Many motorcycle accidents result from negligence, such as other drivers making left-hand turns into motorcycles or failing to see them on the roadway. In other accident cases, part malfunction or poor roadway maintenance may be the cause. The aftermath of a motorcycle accident can be confusing, but an attorney can make the process much easier. An attorney can tell assess whether you have grounds for a personal injury lawsuit, and can handle all communications with insurance companies on your behalf. A lawsuit may be your only opportunity to collect compensation for your injuries and property damage.

How to Avoid Motorcycle Accidents

Motorcycle accidents are costly, both in the number of lives lost and the financial impact on Arkansas’s economy. Almost all motorcycle accidents are completely preventable. Yet since 2000, the number of motorcycle accident-related deaths has increased by 55%. Motorcyclists can significantly decrease their chances of collision and injury by learning the warning signs leading up to a crash, knowing the most common causes of accidents, and wearing the best protective gear.

Practice Defensive Driving

While we always hope other drivers on the roadway are paying attention, we cannot assume this is the case. Motorcyclists must be especially careful, as drivers can easily overlook their smaller vehicles. The only way to protect yourself against negligent, distracted, and careless drivers is to always expect the unexpected. Prepare for vehicles to pull out in front of you, try to switch lanes on top of you, and rear-end you in traffic. In other words, assume you are invisible.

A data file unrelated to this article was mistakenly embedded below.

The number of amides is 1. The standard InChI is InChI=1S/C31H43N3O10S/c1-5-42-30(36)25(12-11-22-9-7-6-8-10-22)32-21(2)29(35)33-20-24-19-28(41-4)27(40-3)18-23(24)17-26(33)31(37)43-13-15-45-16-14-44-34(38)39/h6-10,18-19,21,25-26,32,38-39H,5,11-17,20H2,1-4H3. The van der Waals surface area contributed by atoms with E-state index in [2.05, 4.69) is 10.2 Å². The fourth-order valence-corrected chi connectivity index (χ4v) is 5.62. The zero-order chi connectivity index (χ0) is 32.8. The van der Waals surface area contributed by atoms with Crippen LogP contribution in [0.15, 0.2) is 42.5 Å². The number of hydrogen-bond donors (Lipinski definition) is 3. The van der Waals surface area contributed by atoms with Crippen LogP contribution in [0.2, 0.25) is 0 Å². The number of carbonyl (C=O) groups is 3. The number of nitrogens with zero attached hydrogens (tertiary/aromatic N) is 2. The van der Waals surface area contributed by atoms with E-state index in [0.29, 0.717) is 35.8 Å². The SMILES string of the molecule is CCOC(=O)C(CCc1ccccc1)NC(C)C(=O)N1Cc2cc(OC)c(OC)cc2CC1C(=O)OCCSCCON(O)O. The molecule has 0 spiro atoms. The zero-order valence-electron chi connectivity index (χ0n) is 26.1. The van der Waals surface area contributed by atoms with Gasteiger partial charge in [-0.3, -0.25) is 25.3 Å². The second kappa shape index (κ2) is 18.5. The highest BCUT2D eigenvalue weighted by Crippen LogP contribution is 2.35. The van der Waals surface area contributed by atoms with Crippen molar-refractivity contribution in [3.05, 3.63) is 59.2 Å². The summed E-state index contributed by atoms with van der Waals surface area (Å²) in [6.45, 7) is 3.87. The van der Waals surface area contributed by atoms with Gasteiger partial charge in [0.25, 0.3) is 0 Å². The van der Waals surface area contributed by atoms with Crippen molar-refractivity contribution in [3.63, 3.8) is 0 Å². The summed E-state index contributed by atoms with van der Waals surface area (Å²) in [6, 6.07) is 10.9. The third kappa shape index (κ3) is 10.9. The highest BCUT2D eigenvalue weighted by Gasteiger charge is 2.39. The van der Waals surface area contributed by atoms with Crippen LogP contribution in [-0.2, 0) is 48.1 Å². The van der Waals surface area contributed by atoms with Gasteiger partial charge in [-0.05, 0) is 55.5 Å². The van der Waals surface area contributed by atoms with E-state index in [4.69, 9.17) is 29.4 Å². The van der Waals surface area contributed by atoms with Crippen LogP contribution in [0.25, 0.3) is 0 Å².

The sad truth is that most motorists simply don’t look for motorcyclists. While “Share the Road” and “Look Twice, Save a Life” campaigns across the nation have marginally helped increase awareness of this problem, there are still too many avoidable motorcyclist deaths. Defensive driving includes not riding in blind spots, being ready to hit your brakes when you see someone trying to pull out, and positioning your motorcycle between lanes at stops to avoid a rear-end collision.

Other defensive driving tips include doing everything in your power to make other drivers see you. Wear brightly colored clothing, check to make sure your lights work, tap your brake light while stopped to make it “flash,” and ride with your high-beam headlight on during the day. Nowadays, there are some pretty cool options for brightly colored motorcyclist gear. While protective gear won’t necessarily protect against an accident, it significantly reduces your chance of injury in a crash.

Take a Motorcycle Safety Course

No motorcyclist is too experienced to take a training course. A motorcycle safety course can teach you excellent tips for avoiding an accident, such as being extra careful around curves in case of loose gravel. Training courses give you the opportunity for hands-on safety practices and advice from motorcycle safety experts. Courses are relatively inexpensive and may even give you a discount on your vehicle insurance.

Check Your Rig